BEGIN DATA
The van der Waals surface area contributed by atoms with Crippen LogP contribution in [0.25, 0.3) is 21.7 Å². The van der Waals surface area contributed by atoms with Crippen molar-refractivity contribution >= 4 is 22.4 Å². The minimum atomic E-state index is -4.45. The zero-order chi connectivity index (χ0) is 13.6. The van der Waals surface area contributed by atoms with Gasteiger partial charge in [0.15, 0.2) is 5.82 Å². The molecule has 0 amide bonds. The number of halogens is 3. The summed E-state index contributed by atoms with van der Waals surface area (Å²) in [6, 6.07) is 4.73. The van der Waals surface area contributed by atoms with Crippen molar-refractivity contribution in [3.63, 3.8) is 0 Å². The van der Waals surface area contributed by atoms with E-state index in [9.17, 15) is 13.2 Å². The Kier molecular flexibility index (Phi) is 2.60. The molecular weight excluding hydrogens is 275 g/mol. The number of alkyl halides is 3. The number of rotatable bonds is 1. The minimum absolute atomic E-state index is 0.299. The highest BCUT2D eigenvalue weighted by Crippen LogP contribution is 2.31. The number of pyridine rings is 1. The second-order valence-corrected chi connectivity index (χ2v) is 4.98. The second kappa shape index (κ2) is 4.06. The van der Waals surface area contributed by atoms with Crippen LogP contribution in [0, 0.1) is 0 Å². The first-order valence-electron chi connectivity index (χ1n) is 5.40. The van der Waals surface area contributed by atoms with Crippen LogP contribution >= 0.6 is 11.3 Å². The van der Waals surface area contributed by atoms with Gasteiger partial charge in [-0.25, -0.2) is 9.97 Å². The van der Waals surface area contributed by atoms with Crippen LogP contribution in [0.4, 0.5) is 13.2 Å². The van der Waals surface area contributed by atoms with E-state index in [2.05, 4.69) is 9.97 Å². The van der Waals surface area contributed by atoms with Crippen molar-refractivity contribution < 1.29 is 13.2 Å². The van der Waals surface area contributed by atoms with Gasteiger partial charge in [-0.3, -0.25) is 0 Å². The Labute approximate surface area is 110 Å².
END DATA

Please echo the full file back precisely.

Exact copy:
The van der Waals surface area contributed by atoms with Crippen LogP contribution in [0.25, 0.3) is 21.7 Å². The van der Waals surface area contributed by atoms with Crippen molar-refractivity contribution >= 4 is 22.4 Å². The minimum atomic E-state index is -4.45. The zero-order chi connectivity index (χ0) is 13.6. The van der Waals surface area contributed by atoms with Gasteiger partial charge in [0.15, 0.2) is 5.82 Å². The molecule has 0 amide bonds. The number of halogens is 3. The summed E-state index contributed by atoms with van der Waals surface area (Å²) in [6, 6.07) is 4.73. The van der Waals surface area contributed by atoms with Crippen molar-refractivity contribution in [3.63, 3.8) is 0 Å². The van der Waals surface area contributed by atoms with E-state index in [9.17, 15) is 13.2 Å². The Kier molecular flexibility index (Phi) is 2.60. The molecular weight excluding hydrogens is 275 g/mol. The number of alkyl halides is 3. The number of rotatable bonds is 1. The minimum absolute atomic E-state index is 0.299. The highest BCUT2D eigenvalue weighted by Crippen LogP contribution is 2.31. The number of pyridine rings is 1. The second-order valence-corrected chi connectivity index (χ2v) is 4.98. The second kappa shape index (κ2) is 4.06. The van der Waals surface area contributed by atoms with Crippen LogP contribution in [0, 0.1) is 0 Å². The first-order valence-electron chi connectivity index (χ1n) is 5.40. The van der Waals surface area contributed by atoms with Crippen LogP contribution >= 0.6 is 11.3 Å². The van der Waals surface area contributed by atoms with Gasteiger partial charge in [-0.25, -0.2) is 9.97 Å². The van der Waals surface area contributed by atoms with Crippen LogP contribution in [0.4, 0.5) is 13.2 Å². The van der Waals surface area contributed by atoms with E-state index in [2.05, 4.69) is 9.97 Å². The van der Waals surface area contributed by atoms with Crippen molar-refractivity contribution < 1.29 is 13.2 Å². The van der Waals surface area contributed by atoms with Gasteiger partial charge in [-0.3, -0.25) is 0 Å². The Labute approximate surface area is 110 Å².